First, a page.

As Dubai Property Boom Slows Down, Investors Look Northwards by Andrew Hillis
The current state of Dubai, following the recent introduction of an escrow law, where developers in Dubai are now not allowed to make use of use purchasers' deposits on other projects, coupled with the ever increasing costs of raw materials for construction, has now resulted in many developers deciding to launch their new off-plan projects in northern and regional emirates instead, this move is also believed to be able to ensure far better returns for all.
The past six months has seen the costs of raw material (imported from China) sky rocket. The price of cement alone has increased by an astronomical 40% more than what it cost this time last year. There has also been some impact made by the removal of certain tax incentives for Chinese businesses.
All aspects considered, including the current credit crisis, which is beginning to make itself known across the emirate, is an indication of a change in momentum for Dubai.
Although it is far too dramatic to say that Dubai is on the brink of certain meltdown, it is most defiantly a deciding factor now that the global monetary crunch is starting to take its toll in Dubai.
According to a property analyst, "Project finance has become more expensive and harder to raise courtesy of the global credit crunch and almost every local developer will be looking to gear their local project to achieve a higher rate of return on equity employed. If finance costs more, then the viability of a proposed project may shift significantly,"
As international investors are already picking up on the current shift in momentum in Dubai, there are reports of an increasing number of new projects and developments, as well as rumours flying around about the fact that the government's investment has been given to the northern emirates of Ajman, Umm Al Quwain, Ras Al Khaimah and the regional city of Al Ain, has left the international investors community riveted by the fact that investment is still possible and probable.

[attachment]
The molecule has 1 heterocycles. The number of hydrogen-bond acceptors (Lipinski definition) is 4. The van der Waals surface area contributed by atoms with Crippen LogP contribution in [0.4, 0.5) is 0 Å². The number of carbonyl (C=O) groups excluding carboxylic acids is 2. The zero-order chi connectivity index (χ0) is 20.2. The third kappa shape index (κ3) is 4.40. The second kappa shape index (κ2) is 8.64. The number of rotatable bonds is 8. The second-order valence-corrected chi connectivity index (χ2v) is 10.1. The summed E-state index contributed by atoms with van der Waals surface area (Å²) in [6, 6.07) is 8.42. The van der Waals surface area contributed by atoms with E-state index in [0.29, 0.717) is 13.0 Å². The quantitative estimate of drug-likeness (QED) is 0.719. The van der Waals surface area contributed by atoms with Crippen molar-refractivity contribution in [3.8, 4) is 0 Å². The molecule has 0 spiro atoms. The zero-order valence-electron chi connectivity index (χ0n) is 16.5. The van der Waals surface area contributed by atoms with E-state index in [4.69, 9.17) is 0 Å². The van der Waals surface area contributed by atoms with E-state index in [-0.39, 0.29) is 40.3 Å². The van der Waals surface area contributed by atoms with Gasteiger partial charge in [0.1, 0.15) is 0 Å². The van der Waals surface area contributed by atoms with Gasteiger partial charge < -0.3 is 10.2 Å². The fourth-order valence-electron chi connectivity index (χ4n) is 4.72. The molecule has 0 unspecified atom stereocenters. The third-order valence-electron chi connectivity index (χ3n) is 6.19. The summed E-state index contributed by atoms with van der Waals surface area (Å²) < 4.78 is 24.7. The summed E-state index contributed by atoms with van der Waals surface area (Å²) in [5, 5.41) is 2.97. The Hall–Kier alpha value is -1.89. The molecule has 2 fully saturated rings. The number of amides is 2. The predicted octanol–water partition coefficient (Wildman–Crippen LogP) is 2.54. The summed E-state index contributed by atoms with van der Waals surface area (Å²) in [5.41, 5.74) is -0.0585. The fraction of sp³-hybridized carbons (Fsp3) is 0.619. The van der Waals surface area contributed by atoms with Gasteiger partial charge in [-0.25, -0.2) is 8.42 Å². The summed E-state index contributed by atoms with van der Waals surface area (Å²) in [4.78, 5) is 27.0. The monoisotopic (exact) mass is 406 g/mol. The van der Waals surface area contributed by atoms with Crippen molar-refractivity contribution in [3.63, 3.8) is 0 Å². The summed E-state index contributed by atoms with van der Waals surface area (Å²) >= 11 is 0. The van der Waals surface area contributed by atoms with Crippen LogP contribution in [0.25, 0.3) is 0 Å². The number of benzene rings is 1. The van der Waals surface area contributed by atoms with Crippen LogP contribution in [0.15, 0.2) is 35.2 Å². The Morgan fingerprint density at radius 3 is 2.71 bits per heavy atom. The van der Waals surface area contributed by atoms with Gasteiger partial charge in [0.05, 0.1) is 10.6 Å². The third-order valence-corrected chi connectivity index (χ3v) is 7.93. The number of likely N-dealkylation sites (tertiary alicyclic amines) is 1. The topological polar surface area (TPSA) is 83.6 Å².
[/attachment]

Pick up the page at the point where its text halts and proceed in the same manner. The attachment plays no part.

Judging by the move made recently by The U.A.E's government, to invest rather heavily in the emirate of Ajman (the smallest U.A.E state), whilst announcing the construction of a new airport for the region, is more evidence that Dubai's time as the property sector of choice in the emirates is coming to a slow close.
The recent news that a mixed-use airport, due for completion in 2011, led to many a developer snapping up whatever land they could get their hands on, in an attempt to capitalize on the newly available and soon to be readily accessible northern regions of the U.A.E
According to real estate news of late, the fourth largest city in the emirates, Al Ain, is currently experiencing its very own pseudo-property boom. The reason being: many investors are now spreading out on the search for higher profit returns.
According to a reputable and well respected property service firm, Asteco, "rental prices of villas in the city have increased by 30% to 40% as it receives an influx of ex-pat and foreign buyers."
It is of the opinion of many property experts that "Several new companies have recently opened offices in Al Ain, particularly those with interests in consultation and construction,"
"The need to house new employees has inevitably increased the demand for property. In addition, expatriates working in Abu Dhabi and Dubai are taking advantage of the more affordable accommodation in Al Ain, despite the longer commute. The cost of renting in Al Ain may be rising, but it is still much cheaper than in Dubai and Abu Dhabi,"
All in all one can genuinely see that although Dubai is still a wonderfully lucrative area and destination of choice for investors, there is also a tangible change in momentum, largely due to the fact that Dubai is also now experiencing the ripple effect that the current global credit crunch has on all economies and currencies the world over.
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